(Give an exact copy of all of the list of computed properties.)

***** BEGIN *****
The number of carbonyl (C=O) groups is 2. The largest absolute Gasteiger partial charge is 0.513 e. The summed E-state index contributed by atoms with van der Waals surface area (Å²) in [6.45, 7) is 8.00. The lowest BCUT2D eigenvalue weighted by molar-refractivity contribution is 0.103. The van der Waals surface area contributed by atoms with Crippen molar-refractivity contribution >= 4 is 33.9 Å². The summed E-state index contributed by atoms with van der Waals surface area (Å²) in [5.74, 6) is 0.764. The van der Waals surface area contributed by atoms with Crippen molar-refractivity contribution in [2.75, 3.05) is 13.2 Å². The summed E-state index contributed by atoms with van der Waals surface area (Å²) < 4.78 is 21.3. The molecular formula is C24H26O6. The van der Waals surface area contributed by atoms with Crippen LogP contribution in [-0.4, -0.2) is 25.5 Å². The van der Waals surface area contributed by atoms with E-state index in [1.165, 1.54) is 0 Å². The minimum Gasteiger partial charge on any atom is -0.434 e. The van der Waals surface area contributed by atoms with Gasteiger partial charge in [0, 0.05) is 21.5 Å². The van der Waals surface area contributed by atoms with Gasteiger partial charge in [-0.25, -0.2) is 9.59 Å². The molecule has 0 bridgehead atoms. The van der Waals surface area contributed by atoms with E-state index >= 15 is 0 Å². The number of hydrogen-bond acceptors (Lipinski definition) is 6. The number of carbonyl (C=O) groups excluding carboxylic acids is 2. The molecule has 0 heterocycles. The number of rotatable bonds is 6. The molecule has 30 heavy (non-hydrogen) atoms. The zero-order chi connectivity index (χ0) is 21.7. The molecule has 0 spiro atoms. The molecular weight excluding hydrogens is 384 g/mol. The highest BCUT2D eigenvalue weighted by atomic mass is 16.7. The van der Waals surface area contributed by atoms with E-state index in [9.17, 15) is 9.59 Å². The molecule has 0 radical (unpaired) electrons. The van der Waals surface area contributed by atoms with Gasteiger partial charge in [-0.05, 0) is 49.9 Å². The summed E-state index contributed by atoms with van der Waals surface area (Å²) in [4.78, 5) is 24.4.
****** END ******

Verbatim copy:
The number of carbonyl (C=O) groups is 2. The largest absolute Gasteiger partial charge is 0.513 e. The summed E-state index contributed by atoms with van der Waals surface area (Å²) in [6.45, 7) is 8.00. The lowest BCUT2D eigenvalue weighted by molar-refractivity contribution is 0.103. The van der Waals surface area contributed by atoms with Crippen molar-refractivity contribution >= 4 is 33.9 Å². The summed E-state index contributed by atoms with van der Waals surface area (Å²) in [5.74, 6) is 0.764. The van der Waals surface area contributed by atoms with Crippen molar-refractivity contribution in [2.75, 3.05) is 13.2 Å². The summed E-state index contributed by atoms with van der Waals surface area (Å²) < 4.78 is 21.3. The molecular formula is C24H26O6. The van der Waals surface area contributed by atoms with Crippen LogP contribution in [-0.4, -0.2) is 25.5 Å². The van der Waals surface area contributed by atoms with E-state index in [1.165, 1.54) is 0 Å². The minimum Gasteiger partial charge on any atom is -0.434 e. The van der Waals surface area contributed by atoms with Gasteiger partial charge in [0, 0.05) is 21.5 Å². The van der Waals surface area contributed by atoms with Gasteiger partial charge in [-0.25, -0.2) is 9.59 Å². The molecule has 0 bridgehead atoms. The van der Waals surface area contributed by atoms with E-state index >= 15 is 0 Å². The number of hydrogen-bond acceptors (Lipinski definition) is 6. The number of carbonyl (C=O) groups excluding carboxylic acids is 2. The molecule has 0 heterocycles. The number of rotatable bonds is 6. The molecule has 30 heavy (non-hydrogen) atoms. The zero-order chi connectivity index (χ0) is 21.7. The molecule has 0 spiro atoms. The molecular weight excluding hydrogens is 384 g/mol. The highest BCUT2D eigenvalue weighted by atomic mass is 16.7. The van der Waals surface area contributed by atoms with E-state index in [9.17, 15) is 9.59 Å². The molecule has 0 radical (unpaired) electrons. The van der Waals surface area contributed by atoms with Gasteiger partial charge in [-0.05, 0) is 49.9 Å². The summed E-state index contributed by atoms with van der Waals surface area (Å²) in [4.78, 5) is 24.4.